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That looks like a great spot to fish.

I took an older Sage Brownie 7wt with a FIST and T14 on my buddies sled into the bay around Coos Bay on a whim one time while crabbing. I used some of my older B-grade articulated steelhead flies in bright colors and absolutely killed it on Black Rockfish. Each person in the boat limited out taking turns with that rod. We positioned the boat about 100' off the jetty with the nose of the boat pointed at the jetty. Standing at the front of the boat you can spey cast at the jetty easily. The incoming or outgoing tide causes the fly to swing at a pretty ideal pace. Casting the fly so it landed 10'-15' off the jetty we hooked up around every third cast.

My belief was that the flies were so different than anything else normally thrown at these fish that they just went nuts over them. Many of the flies resembled pink/white squiddy single stations. Using a lot of rubber leg material and flash for movement, I had initially tied them as winter steelhead flies but considered them too overdressed and gaudy even for winter steelhead.
 

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Here on the coast in Northern California, it’s common for us to be out fishing the surf with two handed rods, casting overhead. The longer rods really help with line management and being able to lift your line above the shore break. 12’6” 5/6wt rods and Rio Outbound shooting heads do the trick for striped bass and surf perch.


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That's a nice Kingfish

Tell us a little more about how you fish them. I have a note to visit the north island one day and sight fish for kingfish with a singlehanded rod, but could always adjust the dream to accommodate a two-hander.
 

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cool; whats the length of the rod.
Are you using intermediate clear lines?
Thanks
SD
 

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At first, I thought that was a bluefish (Pomatomus saltatrix) but wondered where this black sand beach was. Then I saw your location. Apparently bluefish do occur in New Zealand but are known there as a tailor. So which is it, a tailor or a kingfish (Seriola lalandi)?
 

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AJS Reels
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Discussion Starter #9
Thank you all for the interest, questions and salt water experiences shared re , velocity and halfpounder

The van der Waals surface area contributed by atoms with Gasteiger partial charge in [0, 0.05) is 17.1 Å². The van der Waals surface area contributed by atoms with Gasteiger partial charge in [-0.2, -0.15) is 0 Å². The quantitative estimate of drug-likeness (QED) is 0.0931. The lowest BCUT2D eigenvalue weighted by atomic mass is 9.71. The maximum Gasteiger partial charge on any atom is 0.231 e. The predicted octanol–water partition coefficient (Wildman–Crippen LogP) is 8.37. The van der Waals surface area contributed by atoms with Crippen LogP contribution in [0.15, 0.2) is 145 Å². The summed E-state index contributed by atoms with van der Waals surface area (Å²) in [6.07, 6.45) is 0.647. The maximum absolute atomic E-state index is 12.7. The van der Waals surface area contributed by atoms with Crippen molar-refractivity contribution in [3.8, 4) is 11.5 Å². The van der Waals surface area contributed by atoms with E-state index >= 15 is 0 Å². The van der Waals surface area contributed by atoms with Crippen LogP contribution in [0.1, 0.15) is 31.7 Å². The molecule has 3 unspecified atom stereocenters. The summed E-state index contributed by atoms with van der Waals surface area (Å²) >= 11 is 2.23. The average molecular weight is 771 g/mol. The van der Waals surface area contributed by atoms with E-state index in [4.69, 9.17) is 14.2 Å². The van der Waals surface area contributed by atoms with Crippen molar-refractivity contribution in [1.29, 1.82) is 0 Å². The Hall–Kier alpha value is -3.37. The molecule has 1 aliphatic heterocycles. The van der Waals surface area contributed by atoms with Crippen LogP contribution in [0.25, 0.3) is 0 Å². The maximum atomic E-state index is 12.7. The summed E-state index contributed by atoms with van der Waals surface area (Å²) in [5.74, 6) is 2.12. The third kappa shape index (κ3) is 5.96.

chromedrifter; you got the species bang on, Kahawai , yes they readily pursue a well presented fly and give a very good account on the line
end in the shallow estuary waters using the current and wave surges to their advantage.

speyday:the rod is 11'1" with the grips done switch rod length not as per CND beach rod spec. The skagit is SA intermediate sky blue.... will try opst 325gr float and tips, still to try an over head line but with all the drift wood at my back and steep sand shelving I'm happy to stay underhanded.

Tom.B Tailor would be a very rare catch in NZ , the humble Kahawai, Arripis trutta, is the species, yes the quite different and unique black sand... or iron sand, rich in minerals and a valuable mining resource with some major players wanting to start seabed mining operations off the coast.... no way man!!!!
 

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AJS Reels
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Discussion Starter #10
GR8LAKES FLYER and Snagly, I fish the estuary mouth at the ocean convergence zone timing the last 2.5 hrs of the run in tide, due to the narrow funnel shape of these the tidal push fair rips through, fast enough to swing it like a river and over the change I resort to stripping in. Its a rugged stunning coast not overly fished with the possibilities of a few over species available, I hope to cover these with a future update.
 

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Your "humble" Kahawai looks much like a bluefish (tailor) in your picture and the pictures I can find on the web. Convergent evolution seems to have favored these very distantly related species (only related at the order level). Even the descriptions I find of how Kahawai behave when hooked sounds like a bluefish. To go one more step, the comments about their culinary qualities could have been written by anyone who catches and eats bluefish. IIt looks like you have a great salt water fishery.
 
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